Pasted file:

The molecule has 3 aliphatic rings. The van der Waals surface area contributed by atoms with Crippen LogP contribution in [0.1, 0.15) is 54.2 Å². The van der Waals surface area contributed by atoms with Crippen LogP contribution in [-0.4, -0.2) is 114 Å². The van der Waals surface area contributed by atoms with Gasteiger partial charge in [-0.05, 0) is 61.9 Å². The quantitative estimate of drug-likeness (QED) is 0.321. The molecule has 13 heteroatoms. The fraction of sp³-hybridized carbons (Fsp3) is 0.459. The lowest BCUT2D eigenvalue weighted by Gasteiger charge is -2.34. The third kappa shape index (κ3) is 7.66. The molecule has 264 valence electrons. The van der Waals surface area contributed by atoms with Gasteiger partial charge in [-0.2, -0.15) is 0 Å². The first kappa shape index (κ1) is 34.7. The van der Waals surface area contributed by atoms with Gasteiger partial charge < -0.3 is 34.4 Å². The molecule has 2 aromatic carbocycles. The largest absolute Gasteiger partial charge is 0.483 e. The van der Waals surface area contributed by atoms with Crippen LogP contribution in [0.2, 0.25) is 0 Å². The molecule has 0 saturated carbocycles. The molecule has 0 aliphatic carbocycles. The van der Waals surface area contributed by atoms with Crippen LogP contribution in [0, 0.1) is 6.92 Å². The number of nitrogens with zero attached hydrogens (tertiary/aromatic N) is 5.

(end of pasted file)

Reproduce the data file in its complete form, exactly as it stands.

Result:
The molecule has 3 aliphatic rings. The van der Waals surface area contributed by atoms with Crippen LogP contribution in [0.1, 0.15) is 54.2 Å². The van der Waals surface area contributed by atoms with Crippen LogP contribution in [-0.4, -0.2) is 114 Å². The van der Waals surface area contributed by atoms with Gasteiger partial charge in [-0.05, 0) is 61.9 Å². The quantitative estimate of drug-likeness (QED) is 0.321. The molecule has 13 heteroatoms. The fraction of sp³-hybridized carbons (Fsp3) is 0.459. The lowest BCUT2D eigenvalue weighted by Gasteiger charge is -2.34. The third kappa shape index (κ3) is 7.66. The molecule has 264 valence electrons. The van der Waals surface area contributed by atoms with Gasteiger partial charge in [-0.2, -0.15) is 0 Å². The first kappa shape index (κ1) is 34.7. The van der Waals surface area contributed by atoms with Gasteiger partial charge < -0.3 is 34.4 Å². The molecule has 2 aromatic carbocycles. The largest absolute Gasteiger partial charge is 0.483 e. The van der Waals surface area contributed by atoms with Crippen LogP contribution in [0.2, 0.25) is 0 Å². The molecule has 0 saturated carbocycles. The molecule has 0 aliphatic carbocycles. The van der Waals surface area contributed by atoms with Crippen LogP contribution in [0, 0.1) is 6.92 Å². The number of nitrogens with zero attached hydrogens (tertiary/aromatic N) is 5.